The tri-port BC Ferries terminal is located in Port McNeill, which takes you to the communities of Alert Bay on Cormorant Island and Sointula on Malcolm Island, both destinations rich in cultural and historical significance. For road trippers, a picturesque drive a little over 80 kilometres north by highway and logging road, takes you to Cape Scott Provincial Park and the North Coast Trail. In the opposite direction, the tiny fishing village of historic and scenic Telegraph Cove, a boardwalk community and ecotourism destination, is a a short 30 minute drive south by paved road.
Located across from the Port McNeill harbour is Devil’s Bath Brewing Co., a family-run brewery, and a great place to pop in for a delicious meal along with some tasty made-in-house brews! For myself, a wheelchair user, not only is the food and service top-notch, the real bonus is that the space is barrier-free. But let’s back up a moment.
Port McNeill is not an overly-developed or populous neck of the woods, but spend some time at Devil’s Bath Brewing Co., and you’d never know it. This modern establishment, part brewery, part restaurant, is situated in an old mechanic shop that has been remodelled with warm wood vaulted ceilings, bright windows featuring water views, and a giant patio overlooking the town. While at Devil’s Bath Brewing, you’re in for excellent food, drink and a welcoming atmosphere that rivals any urban establishment as my friends and I found out while visiting recently. The menu is creative and interesting so we tried a couple of different pizzas, Caesar salad, and pulled pork tacos, which were excellent. We also tried some of the brews, including house-made kombucha, and declared it all “very fine, indeed!”
Back to the accessibility features, the entrance to the restaurant/brewery is step-free. Once inside, the space is large, with plenty of room to manoeuvre around, as well as tables and chairs which can be rearranged to accommodate mobility devices. The bathroom is large, has a universal height toilet with grab bars and a sink that has clearance underneath for wheelchair users. Servers were also friendly and happy to be of assistance.
The brewery gets its name from one of Canada’s largest cenotes, named the Devil’s Bath, which is a sinkhole caused by a collapse of limestone bedrock. Located a 45 minute drive up a nearby logging road, if you have the time, the cenote shouldn’t be missed. A very interesting wall painting of Vancouver Island, which hangs in the restaurant, shows exactly where the cenote is.
Port McNeil’s Gate House Theatre is a wheelchair accessible community space for enjoying theatre productions, live music (including the North Island Music Fest), open mic nights, as well as programs for after-school drama and professional dance. In addition to the arts, movies are also shown on a monthly basis. Free movies go throughout the year for special occasions and to give back to the community. The building’s acoustics are reportedly very good for live performances.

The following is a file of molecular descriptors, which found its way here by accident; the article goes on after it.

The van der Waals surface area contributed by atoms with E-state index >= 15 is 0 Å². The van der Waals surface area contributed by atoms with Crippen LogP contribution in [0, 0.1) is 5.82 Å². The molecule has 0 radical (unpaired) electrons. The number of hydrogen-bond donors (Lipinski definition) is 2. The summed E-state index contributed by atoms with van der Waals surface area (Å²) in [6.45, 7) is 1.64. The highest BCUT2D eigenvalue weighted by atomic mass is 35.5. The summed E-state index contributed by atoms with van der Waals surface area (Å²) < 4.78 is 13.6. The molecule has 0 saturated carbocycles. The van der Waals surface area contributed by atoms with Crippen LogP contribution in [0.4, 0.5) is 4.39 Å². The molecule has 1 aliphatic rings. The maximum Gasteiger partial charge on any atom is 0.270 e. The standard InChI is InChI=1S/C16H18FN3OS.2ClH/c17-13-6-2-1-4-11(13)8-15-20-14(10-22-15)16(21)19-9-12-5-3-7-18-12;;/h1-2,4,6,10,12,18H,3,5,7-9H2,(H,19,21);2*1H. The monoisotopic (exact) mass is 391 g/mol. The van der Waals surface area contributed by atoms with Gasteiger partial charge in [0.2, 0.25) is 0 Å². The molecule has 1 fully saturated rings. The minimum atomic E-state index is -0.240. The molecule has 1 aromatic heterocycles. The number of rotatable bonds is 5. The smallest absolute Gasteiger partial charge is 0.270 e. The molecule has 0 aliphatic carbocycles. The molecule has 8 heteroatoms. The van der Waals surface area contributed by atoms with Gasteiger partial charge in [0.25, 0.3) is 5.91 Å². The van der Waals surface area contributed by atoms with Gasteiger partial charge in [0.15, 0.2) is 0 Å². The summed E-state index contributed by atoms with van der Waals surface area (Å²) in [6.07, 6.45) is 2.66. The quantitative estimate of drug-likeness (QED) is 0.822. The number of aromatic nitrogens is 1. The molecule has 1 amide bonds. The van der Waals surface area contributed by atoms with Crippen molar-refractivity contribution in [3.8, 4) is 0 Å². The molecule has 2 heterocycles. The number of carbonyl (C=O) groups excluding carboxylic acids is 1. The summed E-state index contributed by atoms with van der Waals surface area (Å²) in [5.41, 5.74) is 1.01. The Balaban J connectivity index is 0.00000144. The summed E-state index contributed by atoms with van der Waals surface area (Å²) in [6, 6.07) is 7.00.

For wheelchair and scooter users to get into the Gate House Theatre, there is a large cutaway to get from the parking lot up to the sidewalk. From the sidewalk, a sturdy, cement ramp structure takes you into the lobby of the theatre into the concession stand area. Off the lobby is a large wheelchair accessible bathroom with grab bars, a baby change table and a sink with space for leg clearance (for mobility devices). Once in the theatre area, there is ample viewing space to accommodate wheelchairs and scooters; in fact, the entire theatre can be easily accessed all the way up to and onto the stage. A person using a mobility device can even successfully exit out the back doors if necessary.
The Gate House Theatre is largely run by a very dedicated group of volunteers from Port McNeil and the surrounding area. The theatre also benefits tremendously from amazing community support.
Seating capacity is 160-200.
The Port McNeil municipal marina, AKA the Government Wharf, is located next to the town of Port McNeil, on the harbour. The working marina has a sturdy ramp to get down onto the wharf and docks, which is made of anti-slip metal. Its steepness is dependent on the tide. The pathways, sea wall and grassy area around the wharf are wheelchair accessible and great for sightseeing, strolling and breathing in the fresh marine air. An accessible visitor information centre (with an accessible bathroom) is located in the same building as the harbour office. There is a designated accessible parking spot in the parking lot. Unfortunately when we visited the info centre had just closed, but a stroll along the harbour seawall and down to see the boats, was refreshing and invigorating. Don’t miss the opportunity to see one of the world’s largest burls, down the road in the baseball field parking lot!
Tia’s Cafe in Port McNeil is a flamboyant Latin American-inspired coffee shop that offers a full coffee menu with specialty drinks, and a variety of pastries. There is a small lip to access the cafe, opening into a seating space decorated with tropical plants and colourful art, tables and chairs that can accommodate mobility devices, and a grouping of furniture arranged to view a wall-mounted TV. The bathroom is wheelchair accessible with a universal height toilet with grab bars, a baby change table and a sink with a cabinet underneath. There is also a selection of different syrups, dressings, and other interesting Latin American food items to purchase that you might not find at your average island grocer.